Tony Stewart battled past Kyle Busch to take his second win in three races at a rain-hit Auto Club Speedway. For Stewart, who has won 7 of the last 15 races, including at Las Vegas two weeks previously, his latest visit to victory lane owed a great deal to new-crew chief Steve Addington, who outfoxed Stewart's former crew chief Darian Grubb, now with Denny Hamlin's no.11 Joe Gibbs Racing team.
While the Stewart-Haas Racing no.14 remained on track in the hope that rain would cause the race to be called, Hamlin relinquished his second place by coming down pit road. However, the move would prove costly as the race was not restarted, dropping Hamlin to eleventh. Dale Earnhardt Jr. was third, ahead of last year's winner Kevin Harvick, Carl Edwards and Greg Biffle, who retained the championship lead with a steady run to sixth.
“You hate to have them end with rain like that. But I’ve lost some that way,” a jubilant Stewart said. “The good thing is, we didn’t back into the lead because we stayed out, the leaders came in. I mean, we were leading the thing and had earned that spot. [I'm] proud of that.”
Even if the race had stayed dry, Stewart would certainly have been the man to beat; after wresting the lead from Busch on lap 85, Stewart was never headed, his car perfectly balanced throughout the caution-free stint. Busch had no answer for the reigning Sprint Cup champion, and this was compounded by contact with the wall, which caused his handling to deteriorate.
“I wish we would have been able to race the whole thing, on the one hand,” Rowdy said, “but, on the other hand, I’m kind of glad we’re not, because we have a little bit of damage that slowed us down.
“Trying to run back with Stewart’s lap times, that’s when I was trying too hard, too close to the fence, got myself in trouble there – caught the right-side a little bit.”
For his part, Hamlin was understandably irked by the intervention of rain, which spoiled the polesitter's day and left him with an unrepresentative result, but stuck by the decision to pit at the end, which he considered the less riskier option if the race was restarted.
“We were planning on the race going back green,” Hamlin said. “If it doesn’t, then we’ll lose some spots. If we chose to stay out there, then we were going to have to be behind all the cars that pitted. Then your chances of winning decreases greatly. You either give up a few spots if it finishes up here, or you lose a chance to win in the grand scheme of things.”
“We have a top-two or three car â€” had it all day. We just now got it to where we can run these guys down and get to Tony and then it rains. It’s just one of those things.”
Aside from Busch, the chief beneficiary of Hamlin's strategic miscue was Dale Earnhardt Jr. who was among the contingent of drivers who stayed out. Despite extending his winless streak to 134 races, Junior currently sits third in points and declared himself happy with his seasonal performance so far.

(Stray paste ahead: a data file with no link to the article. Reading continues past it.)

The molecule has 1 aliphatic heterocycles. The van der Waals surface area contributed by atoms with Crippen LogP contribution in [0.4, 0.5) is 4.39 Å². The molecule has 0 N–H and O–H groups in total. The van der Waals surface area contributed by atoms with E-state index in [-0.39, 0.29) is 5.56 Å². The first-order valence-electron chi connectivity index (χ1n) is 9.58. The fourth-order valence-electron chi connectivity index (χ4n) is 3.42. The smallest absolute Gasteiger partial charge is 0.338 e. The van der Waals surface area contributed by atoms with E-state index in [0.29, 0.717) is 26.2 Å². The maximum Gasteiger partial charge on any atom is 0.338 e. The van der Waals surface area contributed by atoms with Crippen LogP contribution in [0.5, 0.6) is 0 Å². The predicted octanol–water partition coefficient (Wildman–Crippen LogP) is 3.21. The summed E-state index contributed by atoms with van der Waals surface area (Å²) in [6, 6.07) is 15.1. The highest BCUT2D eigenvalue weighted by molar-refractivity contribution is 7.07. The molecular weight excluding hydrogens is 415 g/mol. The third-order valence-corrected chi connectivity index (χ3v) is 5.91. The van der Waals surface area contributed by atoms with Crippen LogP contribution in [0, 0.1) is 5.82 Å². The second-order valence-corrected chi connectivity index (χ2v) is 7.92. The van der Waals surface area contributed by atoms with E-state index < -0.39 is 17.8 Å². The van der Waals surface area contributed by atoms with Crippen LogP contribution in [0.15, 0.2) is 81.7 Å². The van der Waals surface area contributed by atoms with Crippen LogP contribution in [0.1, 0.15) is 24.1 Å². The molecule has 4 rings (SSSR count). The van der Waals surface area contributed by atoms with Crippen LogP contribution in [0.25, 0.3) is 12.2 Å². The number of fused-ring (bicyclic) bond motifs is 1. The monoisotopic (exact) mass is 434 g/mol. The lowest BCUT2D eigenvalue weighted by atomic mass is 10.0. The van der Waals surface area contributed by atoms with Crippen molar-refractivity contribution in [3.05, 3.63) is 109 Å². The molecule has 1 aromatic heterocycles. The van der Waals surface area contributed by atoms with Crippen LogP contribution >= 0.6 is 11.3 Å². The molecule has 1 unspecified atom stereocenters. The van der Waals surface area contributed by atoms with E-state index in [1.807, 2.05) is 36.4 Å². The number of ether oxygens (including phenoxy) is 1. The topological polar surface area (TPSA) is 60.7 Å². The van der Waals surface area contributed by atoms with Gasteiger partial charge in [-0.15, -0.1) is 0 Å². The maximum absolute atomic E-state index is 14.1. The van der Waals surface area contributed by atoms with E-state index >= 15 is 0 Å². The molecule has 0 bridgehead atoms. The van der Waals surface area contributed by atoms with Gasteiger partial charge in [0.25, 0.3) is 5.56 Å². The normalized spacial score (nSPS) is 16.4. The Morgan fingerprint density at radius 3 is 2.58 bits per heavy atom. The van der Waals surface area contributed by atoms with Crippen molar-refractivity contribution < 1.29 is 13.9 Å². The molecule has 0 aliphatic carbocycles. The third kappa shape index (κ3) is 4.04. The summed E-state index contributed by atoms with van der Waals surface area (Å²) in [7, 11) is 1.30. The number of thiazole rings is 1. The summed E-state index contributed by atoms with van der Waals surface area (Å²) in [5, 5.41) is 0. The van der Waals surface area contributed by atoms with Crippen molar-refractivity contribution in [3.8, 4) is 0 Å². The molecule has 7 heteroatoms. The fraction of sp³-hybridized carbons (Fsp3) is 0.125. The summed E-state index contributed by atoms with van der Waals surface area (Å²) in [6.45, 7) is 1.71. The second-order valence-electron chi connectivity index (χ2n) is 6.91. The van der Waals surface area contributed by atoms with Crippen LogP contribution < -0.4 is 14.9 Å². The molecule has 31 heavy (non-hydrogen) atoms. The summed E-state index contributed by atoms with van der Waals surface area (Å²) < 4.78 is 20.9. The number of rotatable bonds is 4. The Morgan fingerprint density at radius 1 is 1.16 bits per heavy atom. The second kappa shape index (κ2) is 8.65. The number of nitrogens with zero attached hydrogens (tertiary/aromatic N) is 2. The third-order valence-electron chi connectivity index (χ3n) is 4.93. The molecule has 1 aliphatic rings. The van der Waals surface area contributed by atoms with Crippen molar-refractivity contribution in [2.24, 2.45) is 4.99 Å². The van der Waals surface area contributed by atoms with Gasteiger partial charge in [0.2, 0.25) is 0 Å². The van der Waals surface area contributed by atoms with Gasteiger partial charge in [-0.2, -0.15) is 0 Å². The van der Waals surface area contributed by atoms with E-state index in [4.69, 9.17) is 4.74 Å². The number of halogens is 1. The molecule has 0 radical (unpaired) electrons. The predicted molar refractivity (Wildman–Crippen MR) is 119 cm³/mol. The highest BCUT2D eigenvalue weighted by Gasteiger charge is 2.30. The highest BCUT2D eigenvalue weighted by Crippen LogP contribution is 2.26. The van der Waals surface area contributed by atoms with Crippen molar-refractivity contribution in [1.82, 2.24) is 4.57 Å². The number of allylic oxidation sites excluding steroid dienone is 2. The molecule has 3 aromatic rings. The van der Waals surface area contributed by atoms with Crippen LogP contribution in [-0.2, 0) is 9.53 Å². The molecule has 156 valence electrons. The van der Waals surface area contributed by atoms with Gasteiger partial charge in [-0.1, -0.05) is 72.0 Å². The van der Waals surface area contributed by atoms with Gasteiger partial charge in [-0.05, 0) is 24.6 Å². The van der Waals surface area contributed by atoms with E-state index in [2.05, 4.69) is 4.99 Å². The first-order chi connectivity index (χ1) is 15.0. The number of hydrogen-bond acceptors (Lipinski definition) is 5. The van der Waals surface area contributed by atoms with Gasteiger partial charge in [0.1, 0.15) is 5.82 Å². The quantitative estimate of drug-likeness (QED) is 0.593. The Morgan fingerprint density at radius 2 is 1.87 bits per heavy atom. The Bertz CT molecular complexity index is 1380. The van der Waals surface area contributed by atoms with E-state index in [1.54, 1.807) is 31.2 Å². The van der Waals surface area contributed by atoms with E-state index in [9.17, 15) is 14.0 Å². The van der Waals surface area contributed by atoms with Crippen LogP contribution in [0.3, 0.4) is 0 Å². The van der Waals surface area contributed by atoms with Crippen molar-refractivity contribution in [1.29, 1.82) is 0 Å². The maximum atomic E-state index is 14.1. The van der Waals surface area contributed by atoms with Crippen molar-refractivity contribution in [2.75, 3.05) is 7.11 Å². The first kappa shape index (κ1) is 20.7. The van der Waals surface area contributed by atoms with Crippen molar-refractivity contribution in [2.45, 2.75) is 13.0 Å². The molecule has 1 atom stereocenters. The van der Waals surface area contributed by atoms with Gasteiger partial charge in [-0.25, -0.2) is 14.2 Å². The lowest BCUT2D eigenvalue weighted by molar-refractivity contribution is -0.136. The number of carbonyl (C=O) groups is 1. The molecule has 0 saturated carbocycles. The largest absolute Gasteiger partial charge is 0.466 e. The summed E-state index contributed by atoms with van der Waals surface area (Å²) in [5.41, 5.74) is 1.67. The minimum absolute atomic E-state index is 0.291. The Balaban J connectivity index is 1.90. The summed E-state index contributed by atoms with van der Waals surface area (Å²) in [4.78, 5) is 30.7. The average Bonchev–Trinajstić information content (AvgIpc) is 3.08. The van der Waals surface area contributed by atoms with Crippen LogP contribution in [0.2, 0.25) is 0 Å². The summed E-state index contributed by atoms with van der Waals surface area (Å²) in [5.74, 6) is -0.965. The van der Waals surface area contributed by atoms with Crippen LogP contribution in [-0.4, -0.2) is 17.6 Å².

“I like how our season is going so far,” the sport's most popular driver said. “If we can keep going like this, we might get some opportunities like we did last year of winning some races and seal the deal, eventually.”
Junior's form contrasted greatly with his Hendrick Motorsport team-mates. Home-town hero Jimmie Johnson, dealt a nice surprise mid-week when his expected penalty for a C-Post violation at Daytona was overturned, had the fortune to suffer an oil-leak under caution; had the race been resumed, Johnson would almost certainly have been unable to maintain his tenth place. After another crash at Bristol, Kasey Kahne's Twitter fans rallied behind the hashtag #faithinthe5, and although Kahne was never a factor, he did manage to finish 15th, tweeting afterwards: “happy my car is in one piece.”
Hendrick's best hopes for a good finish had originally been placed on the shoulders of Jeff Gordon. After running strongly early on, Gordon's no.24 was penalised when his crew members proved unable to extract his stuck gas can before he had left his pit box – dropping him to an unhappy 26th.
Elsewhere, Saturday's Nationwide Series race winner Joey Logano was off the pace of team-mates Busch and Hamlin en route to 24th, his worst result of the season – which also dropped him out of the top 10 in points – while last week's winner Brad Keselowski, who finished 3rd in the Nationwide race, also failed to trouble the frontrunners and finished down in 18th.
Stewart currently sits 4th in points, and believes his good start, something Stewart has traditionally never had, is a good omen for the season ahead.
“It’s been nice to get off to a good start this year the way we have,” he said. “History shows in the last 13 years we have not had the strongest starts the first third of the year. I’m really, really excited about the start that we’ve got going. We’ve been strong everywhere we’ve been.”
If he is right, then things look ominous for the rest of the field in 2012.